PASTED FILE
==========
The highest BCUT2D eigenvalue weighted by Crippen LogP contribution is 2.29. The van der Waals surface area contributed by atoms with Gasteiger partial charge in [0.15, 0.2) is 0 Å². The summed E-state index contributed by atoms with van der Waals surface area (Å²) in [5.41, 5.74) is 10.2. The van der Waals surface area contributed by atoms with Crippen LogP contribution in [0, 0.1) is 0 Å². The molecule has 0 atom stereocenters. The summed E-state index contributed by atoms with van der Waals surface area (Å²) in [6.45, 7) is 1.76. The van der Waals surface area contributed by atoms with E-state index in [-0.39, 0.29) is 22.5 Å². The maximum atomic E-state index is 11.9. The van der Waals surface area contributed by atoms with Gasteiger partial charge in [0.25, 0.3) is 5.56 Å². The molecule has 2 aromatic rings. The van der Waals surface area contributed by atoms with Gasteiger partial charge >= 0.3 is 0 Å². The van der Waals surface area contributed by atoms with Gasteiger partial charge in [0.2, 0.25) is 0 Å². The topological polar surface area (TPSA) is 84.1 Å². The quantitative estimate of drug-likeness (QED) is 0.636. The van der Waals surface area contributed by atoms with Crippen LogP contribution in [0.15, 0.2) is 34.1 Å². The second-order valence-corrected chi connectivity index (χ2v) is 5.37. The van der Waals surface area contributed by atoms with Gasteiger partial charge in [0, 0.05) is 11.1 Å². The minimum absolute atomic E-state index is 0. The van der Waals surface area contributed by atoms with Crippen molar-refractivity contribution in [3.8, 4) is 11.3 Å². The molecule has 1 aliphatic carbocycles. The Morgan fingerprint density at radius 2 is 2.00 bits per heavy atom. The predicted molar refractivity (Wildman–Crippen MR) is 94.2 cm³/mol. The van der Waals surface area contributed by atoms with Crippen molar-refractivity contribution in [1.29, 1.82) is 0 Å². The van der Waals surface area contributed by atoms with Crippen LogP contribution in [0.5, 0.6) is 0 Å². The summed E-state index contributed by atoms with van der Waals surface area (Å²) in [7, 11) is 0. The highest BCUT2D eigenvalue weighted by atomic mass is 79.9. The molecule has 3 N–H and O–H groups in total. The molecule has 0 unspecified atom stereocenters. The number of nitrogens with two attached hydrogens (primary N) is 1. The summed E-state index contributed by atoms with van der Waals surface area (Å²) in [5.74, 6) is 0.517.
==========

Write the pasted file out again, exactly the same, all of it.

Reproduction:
The highest BCUT2D eigenvalue weighted by Crippen LogP contribution is 2.29. The van der Waals surface area contributed by atoms with Gasteiger partial charge in [0.15, 0.2) is 0 Å². The summed E-state index contributed by atoms with van der Waals surface area (Å²) in [5.41, 5.74) is 10.2. The van der Waals surface area contributed by atoms with Crippen LogP contribution in [0, 0.1) is 0 Å². The molecule has 0 atom stereocenters. The summed E-state index contributed by atoms with van der Waals surface area (Å²) in [6.45, 7) is 1.76. The van der Waals surface area contributed by atoms with E-state index in [-0.39, 0.29) is 22.5 Å². The maximum atomic E-state index is 11.9. The van der Waals surface area contributed by atoms with Gasteiger partial charge in [0.25, 0.3) is 5.56 Å². The molecule has 2 aromatic rings. The van der Waals surface area contributed by atoms with Gasteiger partial charge >= 0.3 is 0 Å². The van der Waals surface area contributed by atoms with Gasteiger partial charge in [0.2, 0.25) is 0 Å². The topological polar surface area (TPSA) is 84.1 Å². The quantitative estimate of drug-likeness (QED) is 0.636. The van der Waals surface area contributed by atoms with Crippen LogP contribution in [0.15, 0.2) is 34.1 Å². The second-order valence-corrected chi connectivity index (χ2v) is 5.37. The van der Waals surface area contributed by atoms with Gasteiger partial charge in [0, 0.05) is 11.1 Å². The minimum absolute atomic E-state index is 0. The van der Waals surface area contributed by atoms with Crippen molar-refractivity contribution in [3.8, 4) is 11.3 Å². The molecule has 1 aliphatic carbocycles. The Morgan fingerprint density at radius 2 is 2.00 bits per heavy atom. The predicted molar refractivity (Wildman–Crippen MR) is 94.2 cm³/mol. The van der Waals surface area contributed by atoms with Crippen molar-refractivity contribution in [1.29, 1.82) is 0 Å². The van der Waals surface area contributed by atoms with Crippen LogP contribution in [0.5, 0.6) is 0 Å². The summed E-state index contributed by atoms with van der Waals surface area (Å²) in [7, 11) is 0. The highest BCUT2D eigenvalue weighted by atomic mass is 79.9. The molecule has 3 N–H and O–H groups in total. The molecule has 0 unspecified atom stereocenters. The number of nitrogens with two attached hydrogens (primary N) is 1. The summed E-state index contributed by atoms with van der Waals surface area (Å²) in [5.74, 6) is 0.517.